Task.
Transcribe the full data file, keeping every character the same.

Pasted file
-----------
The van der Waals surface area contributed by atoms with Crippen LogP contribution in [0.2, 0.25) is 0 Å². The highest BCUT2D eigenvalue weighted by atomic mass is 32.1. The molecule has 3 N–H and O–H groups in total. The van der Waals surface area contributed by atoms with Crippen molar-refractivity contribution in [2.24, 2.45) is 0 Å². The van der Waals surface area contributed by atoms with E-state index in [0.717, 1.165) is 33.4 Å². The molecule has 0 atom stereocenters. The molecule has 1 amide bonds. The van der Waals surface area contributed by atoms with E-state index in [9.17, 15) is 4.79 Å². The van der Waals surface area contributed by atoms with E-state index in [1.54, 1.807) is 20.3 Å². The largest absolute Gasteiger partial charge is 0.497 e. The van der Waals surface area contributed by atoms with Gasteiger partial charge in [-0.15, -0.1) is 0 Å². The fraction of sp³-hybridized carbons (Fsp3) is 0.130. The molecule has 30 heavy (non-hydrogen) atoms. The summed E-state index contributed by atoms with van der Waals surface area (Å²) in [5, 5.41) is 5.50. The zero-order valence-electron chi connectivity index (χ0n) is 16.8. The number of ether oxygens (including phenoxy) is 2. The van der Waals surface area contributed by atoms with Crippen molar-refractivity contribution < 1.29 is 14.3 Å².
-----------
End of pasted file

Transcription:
The van der Waals surface area contributed by atoms with Crippen LogP contribution in [0.2, 0.25) is 0 Å². The highest BCUT2D eigenvalue weighted by atomic mass is 32.1. The molecule has 3 N–H and O–H groups in total. The van der Waals surface area contributed by atoms with Crippen molar-refractivity contribution in [2.24, 2.45) is 0 Å². The van der Waals surface area contributed by atoms with E-state index in [0.717, 1.165) is 33.4 Å². The molecule has 0 atom stereocenters. The molecule has 1 amide bonds. The van der Waals surface area contributed by atoms with E-state index in [9.17, 15) is 4.79 Å². The van der Waals surface area contributed by atoms with E-state index in [1.54, 1.807) is 20.3 Å². The largest absolute Gasteiger partial charge is 0.497 e. The van der Waals surface area contributed by atoms with Gasteiger partial charge in [-0.15, -0.1) is 0 Å². The fraction of sp³-hybridized carbons (Fsp3) is 0.130. The molecule has 30 heavy (non-hydrogen) atoms. The summed E-state index contributed by atoms with van der Waals surface area (Å²) in [5, 5.41) is 5.50. The zero-order valence-electron chi connectivity index (χ0n) is 16.8. The number of ether oxygens (including phenoxy) is 2. The van der Waals surface area contributed by atoms with Crippen molar-refractivity contribution < 1.29 is 14.3 Å².